We will leverage the Cube Wizard in this article to quickly design and create a cube, allowing us to focus on the subject matter of the article with minimal peripheral distraction. The Cube Wizard not only helps us simplify the design and creation of our cubes, as it did within Analysis Services 2000: the Analysis Services 2005 Cube Wizard is more powerful, leveraging IntelliCube technology to examine and classify many of the attributes of our data. Analysis Services can determine, for example, prospective fact tables, dimensions, hierarchies, levels and other structural members of our cubes from a given database schema at which it is pointed. Regardless of whether we make a habit of using the wizard in our cube development efforts, it certainly provides a way to rapidly generate a cube, if only to eliminate part of the repetitive work involved to create a "starting point" model, which we can then "prune and groom" to more precisely meet the business requirements of our employers and customers.
Considerations and Comments
For purposes of the practice exercises within this series, we will be working with samples that are provided with MSSQL Server 2005 Analysis Services. The samples with which we are concerned include, predominantly, the Adventure Works DW Analysis Services database (with member objects). The Adventure Works DW database and companion samples are not installed by default in MSSQL Server 2005. The samples can be installed during Setup, or at any time after MSSQL Server has been installed.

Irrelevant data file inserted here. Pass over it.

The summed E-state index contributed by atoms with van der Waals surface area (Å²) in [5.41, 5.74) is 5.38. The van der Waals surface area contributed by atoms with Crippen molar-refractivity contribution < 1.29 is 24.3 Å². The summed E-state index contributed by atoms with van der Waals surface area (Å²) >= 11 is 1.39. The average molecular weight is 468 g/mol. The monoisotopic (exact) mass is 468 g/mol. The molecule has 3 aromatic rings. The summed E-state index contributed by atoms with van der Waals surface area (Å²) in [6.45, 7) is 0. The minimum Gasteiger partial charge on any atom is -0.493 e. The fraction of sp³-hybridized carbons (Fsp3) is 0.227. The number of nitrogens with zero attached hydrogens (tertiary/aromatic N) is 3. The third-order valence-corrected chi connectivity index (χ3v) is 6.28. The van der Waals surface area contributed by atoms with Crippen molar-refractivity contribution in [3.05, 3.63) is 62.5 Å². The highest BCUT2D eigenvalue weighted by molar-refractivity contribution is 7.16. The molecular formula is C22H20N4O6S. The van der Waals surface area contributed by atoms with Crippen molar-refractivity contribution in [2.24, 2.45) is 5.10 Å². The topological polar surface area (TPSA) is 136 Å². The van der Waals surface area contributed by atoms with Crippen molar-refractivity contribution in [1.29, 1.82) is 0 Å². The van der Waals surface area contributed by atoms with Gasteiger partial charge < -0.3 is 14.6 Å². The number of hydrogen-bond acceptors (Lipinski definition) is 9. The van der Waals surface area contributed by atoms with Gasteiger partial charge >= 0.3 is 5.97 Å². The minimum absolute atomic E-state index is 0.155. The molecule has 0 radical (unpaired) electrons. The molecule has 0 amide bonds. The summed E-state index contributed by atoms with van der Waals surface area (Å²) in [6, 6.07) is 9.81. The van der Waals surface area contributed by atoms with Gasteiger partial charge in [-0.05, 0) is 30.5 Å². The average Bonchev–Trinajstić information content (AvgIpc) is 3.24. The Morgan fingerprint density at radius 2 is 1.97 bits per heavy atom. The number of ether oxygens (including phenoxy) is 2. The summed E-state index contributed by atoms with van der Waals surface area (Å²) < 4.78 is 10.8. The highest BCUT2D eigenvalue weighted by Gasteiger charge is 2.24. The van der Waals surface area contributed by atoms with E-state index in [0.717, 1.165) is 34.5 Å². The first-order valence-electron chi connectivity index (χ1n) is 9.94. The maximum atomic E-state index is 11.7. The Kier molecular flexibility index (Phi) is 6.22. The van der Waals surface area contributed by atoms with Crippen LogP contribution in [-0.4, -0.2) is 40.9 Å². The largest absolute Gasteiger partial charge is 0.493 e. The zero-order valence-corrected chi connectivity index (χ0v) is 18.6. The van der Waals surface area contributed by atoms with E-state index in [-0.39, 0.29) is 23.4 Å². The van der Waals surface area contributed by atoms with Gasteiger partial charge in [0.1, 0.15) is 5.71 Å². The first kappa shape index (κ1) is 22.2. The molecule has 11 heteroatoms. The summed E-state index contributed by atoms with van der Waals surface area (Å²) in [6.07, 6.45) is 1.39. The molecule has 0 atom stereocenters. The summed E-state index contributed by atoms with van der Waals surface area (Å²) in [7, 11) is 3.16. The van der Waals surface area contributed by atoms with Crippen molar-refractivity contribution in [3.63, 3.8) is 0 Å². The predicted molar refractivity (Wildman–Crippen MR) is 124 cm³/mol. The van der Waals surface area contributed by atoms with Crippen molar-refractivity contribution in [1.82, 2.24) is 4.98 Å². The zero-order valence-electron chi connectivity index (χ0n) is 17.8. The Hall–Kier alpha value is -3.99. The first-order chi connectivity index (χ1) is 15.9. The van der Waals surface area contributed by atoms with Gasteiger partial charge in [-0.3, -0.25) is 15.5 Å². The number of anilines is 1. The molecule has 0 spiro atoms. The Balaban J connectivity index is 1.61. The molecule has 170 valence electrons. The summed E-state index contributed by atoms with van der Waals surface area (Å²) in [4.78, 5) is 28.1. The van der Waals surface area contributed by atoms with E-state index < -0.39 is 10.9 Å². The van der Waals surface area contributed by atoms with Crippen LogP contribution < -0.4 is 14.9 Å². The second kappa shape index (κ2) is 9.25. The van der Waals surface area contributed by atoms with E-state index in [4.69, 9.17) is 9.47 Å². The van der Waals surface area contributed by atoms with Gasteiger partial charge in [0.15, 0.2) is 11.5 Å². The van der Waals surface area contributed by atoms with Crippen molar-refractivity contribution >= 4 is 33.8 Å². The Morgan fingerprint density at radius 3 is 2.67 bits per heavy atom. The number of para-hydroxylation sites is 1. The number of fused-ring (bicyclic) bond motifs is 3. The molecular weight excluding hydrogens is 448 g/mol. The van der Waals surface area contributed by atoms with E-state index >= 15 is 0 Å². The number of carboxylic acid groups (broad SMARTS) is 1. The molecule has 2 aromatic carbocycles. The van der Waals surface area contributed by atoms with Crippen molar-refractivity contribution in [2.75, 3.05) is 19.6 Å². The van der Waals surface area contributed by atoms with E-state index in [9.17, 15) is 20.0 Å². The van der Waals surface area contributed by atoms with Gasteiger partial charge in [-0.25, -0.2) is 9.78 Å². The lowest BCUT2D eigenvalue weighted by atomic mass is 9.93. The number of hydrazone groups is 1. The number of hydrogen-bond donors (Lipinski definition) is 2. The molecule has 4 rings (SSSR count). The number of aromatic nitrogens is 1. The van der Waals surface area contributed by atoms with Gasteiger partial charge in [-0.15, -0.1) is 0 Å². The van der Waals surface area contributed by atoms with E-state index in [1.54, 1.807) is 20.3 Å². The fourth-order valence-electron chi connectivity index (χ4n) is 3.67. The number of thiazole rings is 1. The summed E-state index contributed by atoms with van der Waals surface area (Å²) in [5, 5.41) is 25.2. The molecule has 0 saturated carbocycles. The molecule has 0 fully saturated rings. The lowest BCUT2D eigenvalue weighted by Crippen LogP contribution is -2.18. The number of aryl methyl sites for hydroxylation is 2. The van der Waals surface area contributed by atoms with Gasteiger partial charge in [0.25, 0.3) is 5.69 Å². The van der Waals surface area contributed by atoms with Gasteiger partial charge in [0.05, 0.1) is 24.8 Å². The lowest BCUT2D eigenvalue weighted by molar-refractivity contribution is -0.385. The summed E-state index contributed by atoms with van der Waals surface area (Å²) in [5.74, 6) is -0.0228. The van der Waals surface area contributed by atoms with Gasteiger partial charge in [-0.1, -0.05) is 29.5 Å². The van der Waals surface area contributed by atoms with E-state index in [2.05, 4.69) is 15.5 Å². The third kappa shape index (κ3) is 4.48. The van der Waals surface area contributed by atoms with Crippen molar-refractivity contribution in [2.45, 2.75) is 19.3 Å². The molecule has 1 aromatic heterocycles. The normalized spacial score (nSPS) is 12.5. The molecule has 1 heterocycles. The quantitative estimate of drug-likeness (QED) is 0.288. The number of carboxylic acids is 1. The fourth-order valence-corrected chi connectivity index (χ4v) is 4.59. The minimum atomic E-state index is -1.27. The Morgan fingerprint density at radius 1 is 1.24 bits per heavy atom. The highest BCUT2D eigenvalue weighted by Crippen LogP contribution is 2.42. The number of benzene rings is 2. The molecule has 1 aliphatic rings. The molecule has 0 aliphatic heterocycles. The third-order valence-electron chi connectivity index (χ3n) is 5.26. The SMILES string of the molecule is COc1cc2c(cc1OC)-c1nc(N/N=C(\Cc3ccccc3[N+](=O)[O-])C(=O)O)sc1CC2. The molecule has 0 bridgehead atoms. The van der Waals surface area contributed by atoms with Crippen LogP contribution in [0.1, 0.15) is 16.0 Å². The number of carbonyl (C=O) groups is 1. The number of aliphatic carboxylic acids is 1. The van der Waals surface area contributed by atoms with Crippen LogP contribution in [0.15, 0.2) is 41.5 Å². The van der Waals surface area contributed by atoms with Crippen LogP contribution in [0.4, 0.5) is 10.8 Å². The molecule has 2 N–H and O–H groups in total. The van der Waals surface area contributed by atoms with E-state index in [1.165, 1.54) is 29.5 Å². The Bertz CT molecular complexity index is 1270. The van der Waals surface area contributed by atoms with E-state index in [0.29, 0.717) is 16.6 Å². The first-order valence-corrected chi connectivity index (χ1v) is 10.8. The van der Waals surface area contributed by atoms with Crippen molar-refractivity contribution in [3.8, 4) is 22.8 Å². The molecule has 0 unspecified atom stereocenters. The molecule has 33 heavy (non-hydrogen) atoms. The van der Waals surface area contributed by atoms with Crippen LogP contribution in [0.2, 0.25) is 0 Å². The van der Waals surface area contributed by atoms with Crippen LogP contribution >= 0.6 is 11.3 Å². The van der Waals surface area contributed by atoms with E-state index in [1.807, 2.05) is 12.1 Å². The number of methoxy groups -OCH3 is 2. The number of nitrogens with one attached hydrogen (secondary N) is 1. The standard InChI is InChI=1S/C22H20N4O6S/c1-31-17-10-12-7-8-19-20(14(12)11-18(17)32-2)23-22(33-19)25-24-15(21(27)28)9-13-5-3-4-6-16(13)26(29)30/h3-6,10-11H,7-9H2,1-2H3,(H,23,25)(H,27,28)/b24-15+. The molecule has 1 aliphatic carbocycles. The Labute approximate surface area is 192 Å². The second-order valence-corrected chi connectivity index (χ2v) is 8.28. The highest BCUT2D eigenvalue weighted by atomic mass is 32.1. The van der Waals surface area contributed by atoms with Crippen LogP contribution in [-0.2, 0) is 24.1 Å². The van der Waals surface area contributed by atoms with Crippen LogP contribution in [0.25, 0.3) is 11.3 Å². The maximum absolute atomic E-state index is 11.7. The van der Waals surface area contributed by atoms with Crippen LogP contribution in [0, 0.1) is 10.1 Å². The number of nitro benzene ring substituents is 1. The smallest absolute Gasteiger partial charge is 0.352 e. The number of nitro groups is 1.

The topics "Running Setup to Install AdventureWorks Sample Databases and Samples" in SQL Server Setup Help or "Installing AdventureWorks Sample Databases and Samples" in the Books Online (both of which are included on the installation CD(s), and are available from www.Microsoft.com and other sources), provide guidance on samples installation. Important information regarding the rights / privileges required to accomplish samples installation, as well as to access the samples once installed, is included in these references.